Tuesday, March 10, 2009

Veppampoo (Neem Flower) Rasam

Vembu is Neem in Tamil. Veppampoo is the flower of the neem tree. Every part of the neem tree is considered to be of medicinal value, let alone the flower. There are several anecdotes which say chewing a neem leaf every day cures diabetes. Back home, I've also seen people suffering from diabetes swallow the freshly ground paste of neem leaves. As much as it is full of medicinal value, every part of the neem tree is equally bitter. You can smell the bitterness I would say :-). I think that is the reason why there is a practice of using sundried veppampoo in cooking. This rasam does not taste bitter and has a unique flavor and taste, which even my roommate liked the very first time and now we make this rasam quite often. Also, a dish called veppampoo pachchadi, made from FRESH veppampoo, is always in the menu for Tamil New Year to signify and accept life's bitter side. Below is a picture of dry veppampoo for your reference.

Ingredients (about 3 - 4 servings):

Tamarind soaked in water - about the size of a small lemon
(If using tamarind paste, about 3/4 teaspoon of it)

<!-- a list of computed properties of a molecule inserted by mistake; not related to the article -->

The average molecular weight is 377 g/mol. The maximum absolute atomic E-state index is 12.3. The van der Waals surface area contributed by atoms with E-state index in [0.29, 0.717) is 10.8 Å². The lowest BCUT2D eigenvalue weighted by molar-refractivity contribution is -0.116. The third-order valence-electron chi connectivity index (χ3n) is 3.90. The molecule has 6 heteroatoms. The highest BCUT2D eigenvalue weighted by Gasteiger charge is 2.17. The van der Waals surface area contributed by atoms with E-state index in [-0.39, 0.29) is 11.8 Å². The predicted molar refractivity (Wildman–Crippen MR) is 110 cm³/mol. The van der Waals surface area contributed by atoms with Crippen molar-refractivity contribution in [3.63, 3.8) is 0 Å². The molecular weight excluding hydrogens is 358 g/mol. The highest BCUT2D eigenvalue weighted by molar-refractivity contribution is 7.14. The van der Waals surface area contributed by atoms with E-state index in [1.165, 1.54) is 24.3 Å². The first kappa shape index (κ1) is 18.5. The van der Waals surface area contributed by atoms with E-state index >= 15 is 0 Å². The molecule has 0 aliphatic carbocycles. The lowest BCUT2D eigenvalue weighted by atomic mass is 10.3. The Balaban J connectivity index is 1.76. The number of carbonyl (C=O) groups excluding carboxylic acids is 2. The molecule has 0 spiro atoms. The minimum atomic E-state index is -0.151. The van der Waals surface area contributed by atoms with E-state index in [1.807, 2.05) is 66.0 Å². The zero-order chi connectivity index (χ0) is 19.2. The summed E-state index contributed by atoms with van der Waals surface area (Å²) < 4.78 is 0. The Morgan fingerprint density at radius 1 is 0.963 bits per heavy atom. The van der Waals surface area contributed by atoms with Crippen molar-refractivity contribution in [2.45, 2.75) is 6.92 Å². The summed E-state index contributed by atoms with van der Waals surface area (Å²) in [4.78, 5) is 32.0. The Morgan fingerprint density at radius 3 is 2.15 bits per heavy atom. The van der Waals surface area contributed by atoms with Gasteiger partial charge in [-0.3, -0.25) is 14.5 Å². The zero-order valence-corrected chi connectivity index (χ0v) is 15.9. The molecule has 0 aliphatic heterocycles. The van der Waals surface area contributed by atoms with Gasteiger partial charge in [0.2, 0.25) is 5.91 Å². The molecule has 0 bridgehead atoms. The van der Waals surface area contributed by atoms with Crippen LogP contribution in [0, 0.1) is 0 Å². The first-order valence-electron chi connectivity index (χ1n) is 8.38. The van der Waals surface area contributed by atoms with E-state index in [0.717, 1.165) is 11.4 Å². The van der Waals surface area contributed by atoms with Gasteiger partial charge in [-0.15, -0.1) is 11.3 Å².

Asafoetida - 1/2 teaspoon
Salt to taste

For seasoning:

I use two separate set of seasonings for this rasam, one that I add while the rasam is under its way and the other one at the very end.

1st set:

Cooking oil - 1 teaspoon
Mustard seeds - 1 teaspoon
Green chillies - 2 to 3 cut into small pieces

2nd set:

Cooking oil - 2 teaspoons
Veppampoo (sun dried) - 2 to 3 tablespoons
Cilantro - a few strands broken by hand


1. Extract about 3 cups (using a measuring cup) of the juice of tamarind water in a deep vessel or dilute the tamarind paste with 3 cups of water and set aside.
2. In a small pan, heat 1 teaspoon of cooking oil, add mustard seeds and wait for them to splutter. Add the green chillies after the mustard splutters and set aside.
3. In the same pan used in step 2, heat about 2 teaspoons of cooking oil and fry the veppam poo until it turns dark golden brown (but not burnt) in color and set aside.
4. Add asafoetida, salt and the seasoning from step 2 to the tamarind water from step 1 and boil it on medium heat for 10 -15 minutes, until the raw smell of tamarind goes away and turn off the stove.
5. Mix the fried veppampoo from step 3 with the rasam and garnish with cilantro.

If your stomach is upset for some reason, you can simply fry a couple of tablespoons of sundried veppampoo in about a teaspoon of cooking oil, mix it with cooked rice along with little salt and have it for a couple of days. You will notice the difference for yourself :-).

Like I said before, this rasam has a very unique flavor to it and goes well with rice. I won't say that everyone will equally like it the very first time they try this rasam, but it is definitely worth a shot :-).

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